Clean Water Action scorecard shows Congress is failing on the environment

Tuesday, September 18, 2018

Washington, D.C. -- Clean Water Action released its scorecard on the 115th Congress today. The organization scored the U.S. House of Representatives on 34 votes between January 2017 and August 2018 and scored the Senate on 12. The average score in the House was 45%, the Senate averaged 46%. Votes were chosen for inclusion if they had an impact on water protections or climate policy.

"This is pathetic and a sign of the misplaced priorities in Congress," said Bob Wendelgass, Clean Water Action President and CEO. "Congress got it wrong on nearly every vote that concerned our water, climate, or health over the last 20 months. The consequences aren't theoretical -- because of these abysmal votes, our water will be more polluted and our air less healthy, and we're moving backward in addressing the climate crisis."

Most votes followed party lines — Republicans generally voting against, and Democrats in favor of the environment. 90% of all Republican members of Congress scored zero or in single digits, while 91% of all Democratic Members of Congress scored 90% or higher, including 168 perfect scores of 100%.

"We've warned for years that dark money from the fossil fuel and other powerful special interests is putting our democracy and our government in a stranglehold," said Lynn Thorp, National Campaigns Director. "One of the first bills Congress sent the President was a Congressional Review Act (CRA) resolution to repeal very modest safeguards to shield communities in coal country from the ravages of mountaintop removal coal mining. Republicans in Congress have been acting and voting like a wholly-owned subsidiary of fossil fuel companies and other corporate campaign donors."

 The votes scored by Clean Water Action ranged from Congressional Review Act resolutions to repeal agency rules finalized in the last year of the Obama administration, the Tax Reform bill and amendment to allow oil and gas exploration in the Arctic National Wildlife Refuge, attempts to wipe out the 2015 Clean Water Rule, and more. The organization scored fewer Senate votes because many bills that passed the House of Representatives have not yet moved through the Senate.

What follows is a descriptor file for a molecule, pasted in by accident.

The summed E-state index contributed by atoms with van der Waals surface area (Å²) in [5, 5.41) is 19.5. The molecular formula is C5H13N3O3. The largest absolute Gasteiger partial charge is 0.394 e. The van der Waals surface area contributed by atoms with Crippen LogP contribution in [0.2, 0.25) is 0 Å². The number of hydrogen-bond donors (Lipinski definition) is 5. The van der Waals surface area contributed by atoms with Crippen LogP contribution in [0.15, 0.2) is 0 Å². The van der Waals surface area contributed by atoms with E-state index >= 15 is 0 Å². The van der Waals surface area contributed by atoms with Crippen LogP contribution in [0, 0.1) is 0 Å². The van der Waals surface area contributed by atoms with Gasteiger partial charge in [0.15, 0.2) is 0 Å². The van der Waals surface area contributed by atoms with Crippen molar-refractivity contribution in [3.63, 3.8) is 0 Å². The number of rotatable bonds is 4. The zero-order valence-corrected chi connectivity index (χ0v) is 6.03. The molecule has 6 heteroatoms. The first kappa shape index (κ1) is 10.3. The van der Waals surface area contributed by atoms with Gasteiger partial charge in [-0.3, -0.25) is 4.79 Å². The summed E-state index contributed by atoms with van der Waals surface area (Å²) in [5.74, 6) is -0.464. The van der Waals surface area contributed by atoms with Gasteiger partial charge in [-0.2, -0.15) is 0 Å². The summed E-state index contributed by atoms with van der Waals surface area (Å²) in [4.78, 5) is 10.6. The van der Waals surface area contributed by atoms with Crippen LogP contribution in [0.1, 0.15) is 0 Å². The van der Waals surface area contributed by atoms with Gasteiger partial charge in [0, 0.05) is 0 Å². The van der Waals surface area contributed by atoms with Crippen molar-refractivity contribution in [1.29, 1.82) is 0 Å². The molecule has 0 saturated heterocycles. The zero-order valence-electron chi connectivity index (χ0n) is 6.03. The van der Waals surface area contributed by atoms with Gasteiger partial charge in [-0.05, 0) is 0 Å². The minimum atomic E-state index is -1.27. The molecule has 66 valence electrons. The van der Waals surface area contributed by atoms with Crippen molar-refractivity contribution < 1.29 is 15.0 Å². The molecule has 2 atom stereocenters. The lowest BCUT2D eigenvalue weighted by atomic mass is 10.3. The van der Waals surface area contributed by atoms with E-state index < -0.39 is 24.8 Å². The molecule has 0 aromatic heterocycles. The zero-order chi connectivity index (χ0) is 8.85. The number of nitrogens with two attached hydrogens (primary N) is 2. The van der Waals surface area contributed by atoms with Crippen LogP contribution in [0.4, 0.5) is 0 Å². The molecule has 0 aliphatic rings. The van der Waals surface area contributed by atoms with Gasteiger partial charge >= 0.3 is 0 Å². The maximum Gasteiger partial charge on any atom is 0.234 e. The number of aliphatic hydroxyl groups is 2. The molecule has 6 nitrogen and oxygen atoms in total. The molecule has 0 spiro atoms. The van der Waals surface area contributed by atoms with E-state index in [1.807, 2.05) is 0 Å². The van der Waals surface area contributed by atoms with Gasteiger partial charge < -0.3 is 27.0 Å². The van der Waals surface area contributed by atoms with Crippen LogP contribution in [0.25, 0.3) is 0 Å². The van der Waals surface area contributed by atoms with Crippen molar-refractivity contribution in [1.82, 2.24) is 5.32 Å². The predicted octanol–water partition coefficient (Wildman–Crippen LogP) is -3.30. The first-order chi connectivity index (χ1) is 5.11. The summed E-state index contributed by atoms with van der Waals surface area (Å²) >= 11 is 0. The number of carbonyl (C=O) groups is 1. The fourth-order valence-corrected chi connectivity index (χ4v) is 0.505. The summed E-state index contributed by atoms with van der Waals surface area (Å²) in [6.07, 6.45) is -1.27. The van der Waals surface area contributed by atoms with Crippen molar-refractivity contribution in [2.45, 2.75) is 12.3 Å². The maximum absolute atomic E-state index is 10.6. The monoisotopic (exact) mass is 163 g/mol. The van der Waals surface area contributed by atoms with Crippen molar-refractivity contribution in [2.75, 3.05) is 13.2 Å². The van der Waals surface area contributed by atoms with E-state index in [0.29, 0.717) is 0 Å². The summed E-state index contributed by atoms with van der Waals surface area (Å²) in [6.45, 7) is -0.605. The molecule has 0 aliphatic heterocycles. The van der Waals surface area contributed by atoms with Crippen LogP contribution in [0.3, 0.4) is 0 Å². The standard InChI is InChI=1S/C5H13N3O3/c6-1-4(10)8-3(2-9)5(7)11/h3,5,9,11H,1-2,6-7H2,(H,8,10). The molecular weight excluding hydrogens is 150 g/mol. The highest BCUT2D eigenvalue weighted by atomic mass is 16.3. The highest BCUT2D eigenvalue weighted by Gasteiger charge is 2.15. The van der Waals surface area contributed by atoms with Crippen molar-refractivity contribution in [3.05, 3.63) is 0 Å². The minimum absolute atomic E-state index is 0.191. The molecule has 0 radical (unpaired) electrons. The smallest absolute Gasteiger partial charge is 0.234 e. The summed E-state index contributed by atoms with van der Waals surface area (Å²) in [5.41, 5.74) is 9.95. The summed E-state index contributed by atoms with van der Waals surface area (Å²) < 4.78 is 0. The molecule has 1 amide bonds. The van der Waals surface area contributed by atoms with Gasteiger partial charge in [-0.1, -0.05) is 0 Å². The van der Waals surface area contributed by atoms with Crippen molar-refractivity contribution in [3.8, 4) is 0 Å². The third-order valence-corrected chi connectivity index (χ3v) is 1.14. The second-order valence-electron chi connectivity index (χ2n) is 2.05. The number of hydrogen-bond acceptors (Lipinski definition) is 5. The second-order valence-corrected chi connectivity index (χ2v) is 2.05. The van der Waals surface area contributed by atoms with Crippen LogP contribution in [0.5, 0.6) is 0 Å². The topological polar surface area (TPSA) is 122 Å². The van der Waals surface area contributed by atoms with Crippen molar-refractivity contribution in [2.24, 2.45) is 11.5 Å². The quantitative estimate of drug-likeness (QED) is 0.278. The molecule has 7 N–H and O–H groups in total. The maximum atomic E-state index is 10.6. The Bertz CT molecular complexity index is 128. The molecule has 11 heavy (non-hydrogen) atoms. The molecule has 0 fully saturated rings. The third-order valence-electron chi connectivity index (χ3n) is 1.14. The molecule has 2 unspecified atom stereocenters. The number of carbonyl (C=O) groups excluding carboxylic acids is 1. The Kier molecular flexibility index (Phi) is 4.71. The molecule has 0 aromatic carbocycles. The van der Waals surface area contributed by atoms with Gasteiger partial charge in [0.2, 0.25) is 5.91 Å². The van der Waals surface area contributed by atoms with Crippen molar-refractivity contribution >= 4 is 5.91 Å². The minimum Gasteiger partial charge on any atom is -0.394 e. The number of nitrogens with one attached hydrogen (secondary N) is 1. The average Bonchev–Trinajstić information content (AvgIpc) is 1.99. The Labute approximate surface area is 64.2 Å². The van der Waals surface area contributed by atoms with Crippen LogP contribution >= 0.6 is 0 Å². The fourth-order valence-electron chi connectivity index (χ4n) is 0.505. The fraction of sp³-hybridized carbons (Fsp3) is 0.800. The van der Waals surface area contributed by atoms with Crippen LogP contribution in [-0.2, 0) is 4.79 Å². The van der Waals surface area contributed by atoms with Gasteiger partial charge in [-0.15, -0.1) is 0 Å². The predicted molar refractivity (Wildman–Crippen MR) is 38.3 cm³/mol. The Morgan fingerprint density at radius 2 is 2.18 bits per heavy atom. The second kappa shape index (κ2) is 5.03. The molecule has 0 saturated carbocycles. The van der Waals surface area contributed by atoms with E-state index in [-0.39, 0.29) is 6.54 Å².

"The Clean Water Scorecard is further proof that we need a change in priorities in Congress," Wendelgass continued. "This Congress took every opportunity it had to put the profits of corporate polluters before the well-being of the public and the health of the environment. They may as well have put lobbyists in charge of writing bills."

With the election less than two months away, the organization hopes that voters will use the information in the Clean Water Scorecard to help guide their decisions at the ballot box. " This November's election is a chance to change Congress’ priorities," Wendelgass concluded. “Elections have consequences, but so do votes in Congress. I think Members of Congress are going to learn that playing politics with our water and health was a bad idea -- clean water voters are going to hold them accountable."

The scorecard is online at: cleanwaterscorecard.org

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Since our founding during the campaign to pass the landmark Clean Water Act in 1972, Clean Water Action has worked to win strong health and environmental protections by bringing issue expertise, solution-oriented thinking and people power to the table. We will protect clean water in the face of attacks from a polluter friendly Administration and Congress.

 

Michael Kelly
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